Contact Al Dunkleman

Track 1—From When We Were Young (2011)

Once Upon A Road

Tom T. Hall, Dixie Hall, Good Home Grown Music


Once upon a road, when I was innocent and free

And the back roads of America, were like a toy land to me

It surely was the promised land, and we had ourselves to please

And how the milk and honey flowed, once upon a road


Once upon a road, we could live off of the land

Watermelons on the vine, chicken cookin’ in the pan

Water clean and water free, you could sleep beneath the trees

Love and freedom was our code, but that was once upon a road


Once upon a road, really was a crazy time

We believed we could move mountains, so we moved them in our minds

Blood and sweat and bitter tears, took the days and took the years

And we have little left to show, being once upon a road


Once upon a road, we were young and we were fair

Changed the face of all America, never hung around in the barber chair 

We were fighting for a dream, fought a mighty big machine

And there ain’t nothin’ that we know, but being once upon a road

We have little left to show, of being once upon a road


I first heard this song in January of 2010 via “Bluegrass Junction” on satellite radio. I immediately connected with the message and relevance to the overall theme of WWWY (When We Were Young). The song is from the album “Tom T. Hall Sings Miss Dixie and Tom T”—Blue Circle Records, 2007. Tom T. and Dixie Hall have truly captured the spirit and ideals of the younger generation in the 1950s and 1960s (not that I know anything about these decades).


The beginning verse of the song reminds me when I was young and would ride my bike up and around the gravel roads where I grew up.


Once upon a road, when I was innocent and free, and the back roads of America were like a toy land to me


Especially during the summer, there were two specific activities that occupied a lot of my time in my youth—scavenging through old junk yards and going fishing. With a large wire basket fastened to the front of my bike, I would frequently head up the sparsely traveled Witch Valley Road and spelunker through a roadside dump (which I’m sure was illegal at the time, but not enforced very well). I was especially looking for old baby buggy axels and wheels. These prized parts made great components for the homemade go-carts that I would craft in our garage.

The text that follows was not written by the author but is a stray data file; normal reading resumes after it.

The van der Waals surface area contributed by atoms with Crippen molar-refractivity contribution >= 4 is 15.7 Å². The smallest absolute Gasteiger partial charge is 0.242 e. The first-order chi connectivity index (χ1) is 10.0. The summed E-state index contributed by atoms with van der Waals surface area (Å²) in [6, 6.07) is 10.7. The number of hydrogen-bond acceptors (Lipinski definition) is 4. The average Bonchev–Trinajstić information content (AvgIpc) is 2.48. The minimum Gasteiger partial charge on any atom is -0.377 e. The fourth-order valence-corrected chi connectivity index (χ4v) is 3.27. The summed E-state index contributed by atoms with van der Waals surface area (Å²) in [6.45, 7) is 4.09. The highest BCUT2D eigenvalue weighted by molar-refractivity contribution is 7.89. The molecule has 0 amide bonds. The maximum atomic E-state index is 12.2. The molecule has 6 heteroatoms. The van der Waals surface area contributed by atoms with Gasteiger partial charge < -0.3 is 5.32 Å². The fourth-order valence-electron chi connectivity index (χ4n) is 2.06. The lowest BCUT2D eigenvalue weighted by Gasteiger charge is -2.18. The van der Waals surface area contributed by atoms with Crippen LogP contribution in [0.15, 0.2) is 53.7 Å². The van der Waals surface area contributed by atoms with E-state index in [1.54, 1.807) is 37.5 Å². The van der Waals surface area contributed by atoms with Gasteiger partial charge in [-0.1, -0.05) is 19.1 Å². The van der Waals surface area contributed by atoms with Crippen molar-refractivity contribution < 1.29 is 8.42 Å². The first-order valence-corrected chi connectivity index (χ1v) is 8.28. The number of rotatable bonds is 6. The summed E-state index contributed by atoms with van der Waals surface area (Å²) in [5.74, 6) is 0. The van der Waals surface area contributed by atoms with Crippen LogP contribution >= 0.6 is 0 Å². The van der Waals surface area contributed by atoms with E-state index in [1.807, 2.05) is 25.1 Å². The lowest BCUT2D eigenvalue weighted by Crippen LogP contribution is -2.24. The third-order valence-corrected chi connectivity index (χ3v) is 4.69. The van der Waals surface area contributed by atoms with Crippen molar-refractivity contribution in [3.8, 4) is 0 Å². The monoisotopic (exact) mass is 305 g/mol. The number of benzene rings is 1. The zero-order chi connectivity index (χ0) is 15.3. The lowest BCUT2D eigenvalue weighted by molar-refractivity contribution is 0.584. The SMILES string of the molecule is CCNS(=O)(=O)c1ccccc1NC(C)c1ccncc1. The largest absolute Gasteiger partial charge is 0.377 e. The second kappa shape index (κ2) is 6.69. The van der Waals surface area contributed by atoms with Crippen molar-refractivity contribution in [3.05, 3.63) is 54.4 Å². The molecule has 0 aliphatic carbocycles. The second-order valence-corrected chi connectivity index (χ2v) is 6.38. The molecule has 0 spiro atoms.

Further up Sommerville Valley Road in Ellicottville, NY, where I grew up, were several old dumping grounds that had not been disturbed for several decades. Inspired by my grandfather’s hobby of digging for old bottles, I acquired the “bottle bug” and would balance a potato digger across the handlebars of my bike and make the mile or two journey up the road to treasure hunt.


When I’d arrive at a dig site, I’d often have to dig down four to five feet through the rich black soil before unearthing antique beer and whiskey bottles and old raised-letter medicine bottles. I even dug up a couple of antique flat irons and once unearthed a hand-cranked water pump.


When it came to fishing, the earthworms you could find under old boards and fence posts around my uncle’s silos were the biggest and best you could find for catching largemouth bass. My uncle’s pond was just up the side of the hill behind the dairy barn. With my black Zebco reel, Mason jar of worms, pocket knife, pair of pliers, extra hooks and red and white bobber, many a summer evening were spent catching prickly-spined sunfish, scary looking bull heads (catfish) and prized bass.


As you climbed up the steep bank of the pond, if you would crouch down and walk quietly, you could sometimes catch a rare glimpse of a Great Blue Heron that would hang out feeding on small fish at the pond’s edge. It seemed as if this graceful, yet dinosaur-like creature had a ten-foot wing span.


I’ll never forget the evening that I borrowed a milk pail from my uncle’s milk house and happened to catch my biggest bass ever. The fish was so big that its tail dangled out of the pail by four inches. And that’s no fish story.  


Once upon a road, when I was innocent and free

And the back roads of America, were like a toy land to me.